Why The Planet fell to earth

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The Independent Online
It was the briefest of orbits in the heady world of newspapers. The Planet on Sunday, launched by a millionaire environmentalist and travel entrepreneur, folded after only one edition this week, after its owner described it as "despicable".

The Planet was dubbed the "newspaper of the future" and for Clifford Hards, 65, who made his fortune selling cheap package holidays to Eastern Europe, it was to be a national platform for his beloved environmental issues. So how did the Planet and Mr Hards' pounds 500,000 dream of a green newspaper go up in smoke?

In the best possible tradition of the media, it was over the content and "editorial differences" with his editor, Austin Mitchelson. In the first and only edition, Mr Hards who has stood unsuccessfully as an independent candidate for Parliament, set out his green agenda, calling for a reduction in international trade to reduce pollution, and suggesting that Britain was better outside the EU. But when he opened the paper, which sold 115,000 copies, he found little else to please him than the Dan Dare comic strip. The alarmist tone of some stories and the celebrity articles, television and sports coverage, were not to his taste. He said: "I feel it is better to withdraw than produce a publication that does not match the ideals of the environmental movement. I do however, appreciate how hard the staff have worked."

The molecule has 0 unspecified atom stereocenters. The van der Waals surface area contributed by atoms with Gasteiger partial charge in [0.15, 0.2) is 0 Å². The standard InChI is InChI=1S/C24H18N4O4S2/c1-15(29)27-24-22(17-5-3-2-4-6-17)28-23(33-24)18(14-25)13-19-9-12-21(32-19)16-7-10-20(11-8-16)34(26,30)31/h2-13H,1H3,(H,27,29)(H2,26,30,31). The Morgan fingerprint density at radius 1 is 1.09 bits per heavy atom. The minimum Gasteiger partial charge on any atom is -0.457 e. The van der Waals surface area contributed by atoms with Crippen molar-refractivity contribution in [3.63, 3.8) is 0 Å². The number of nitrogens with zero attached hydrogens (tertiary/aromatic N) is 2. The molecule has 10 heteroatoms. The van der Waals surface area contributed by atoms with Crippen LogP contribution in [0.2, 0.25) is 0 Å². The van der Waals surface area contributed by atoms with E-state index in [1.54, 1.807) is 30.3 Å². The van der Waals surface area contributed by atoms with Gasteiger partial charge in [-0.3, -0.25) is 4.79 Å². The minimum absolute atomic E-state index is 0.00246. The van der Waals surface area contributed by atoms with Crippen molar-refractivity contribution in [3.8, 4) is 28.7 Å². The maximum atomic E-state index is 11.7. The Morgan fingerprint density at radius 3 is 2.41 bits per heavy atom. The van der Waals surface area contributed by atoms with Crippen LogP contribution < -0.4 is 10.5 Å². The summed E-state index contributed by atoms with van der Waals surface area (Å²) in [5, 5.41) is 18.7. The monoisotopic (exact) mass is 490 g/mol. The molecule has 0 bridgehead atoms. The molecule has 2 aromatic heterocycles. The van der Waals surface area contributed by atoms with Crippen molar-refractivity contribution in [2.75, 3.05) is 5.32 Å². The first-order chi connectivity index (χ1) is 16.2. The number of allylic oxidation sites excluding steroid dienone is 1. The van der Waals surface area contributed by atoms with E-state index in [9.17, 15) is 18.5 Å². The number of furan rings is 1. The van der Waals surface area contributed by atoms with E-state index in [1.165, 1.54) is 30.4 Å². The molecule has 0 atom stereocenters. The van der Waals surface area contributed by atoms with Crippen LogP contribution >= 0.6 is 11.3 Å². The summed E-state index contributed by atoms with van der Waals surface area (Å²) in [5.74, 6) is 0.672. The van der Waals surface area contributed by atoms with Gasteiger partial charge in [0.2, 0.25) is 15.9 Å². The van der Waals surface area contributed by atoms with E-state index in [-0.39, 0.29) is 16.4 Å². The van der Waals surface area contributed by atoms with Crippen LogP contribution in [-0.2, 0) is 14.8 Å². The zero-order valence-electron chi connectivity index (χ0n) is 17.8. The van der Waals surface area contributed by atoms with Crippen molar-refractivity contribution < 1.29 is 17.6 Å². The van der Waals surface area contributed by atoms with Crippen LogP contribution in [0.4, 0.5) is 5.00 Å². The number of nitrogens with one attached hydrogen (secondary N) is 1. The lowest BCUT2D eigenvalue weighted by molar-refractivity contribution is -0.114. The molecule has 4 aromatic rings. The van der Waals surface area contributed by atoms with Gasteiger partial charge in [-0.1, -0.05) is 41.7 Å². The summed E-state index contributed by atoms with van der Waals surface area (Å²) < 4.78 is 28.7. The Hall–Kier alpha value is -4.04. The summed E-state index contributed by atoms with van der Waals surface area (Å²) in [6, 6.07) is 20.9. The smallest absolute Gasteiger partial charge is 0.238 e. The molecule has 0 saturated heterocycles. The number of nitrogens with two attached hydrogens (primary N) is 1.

Among the more striking stories in Planet was the tale of a jilted gorilla who turned violent, how sun-bathing could bring on "Aids-like diseases", and how Anthea Turner's sister had been bitten by a bat.

For the 12-strong editorial team it was a disappointing end to the newspaper's brief life. Mr Mitchelson, a founder mem-ber of the Sunday Sport when it was still writing of B52s on the moon, had arrived for the first day of his editorship in buoyant mood. But at Wednesday's 10am meeting, Mr Hards arrived with his son, an accountant with his travel company, New Millennium, and said the whole venture was a mistake.

Mr Mitchelson said: "I was stunned by his decision. The publisher had seen it at every stage. Then he said no-one would buy the second edition because it was so terrible."

The staff had hoped to dent the circulation of the middle market including the Mail on Sunday and the Sunday Express. Now Mr Mitchelson is negotiating with a British backer to relaunch the Planet.

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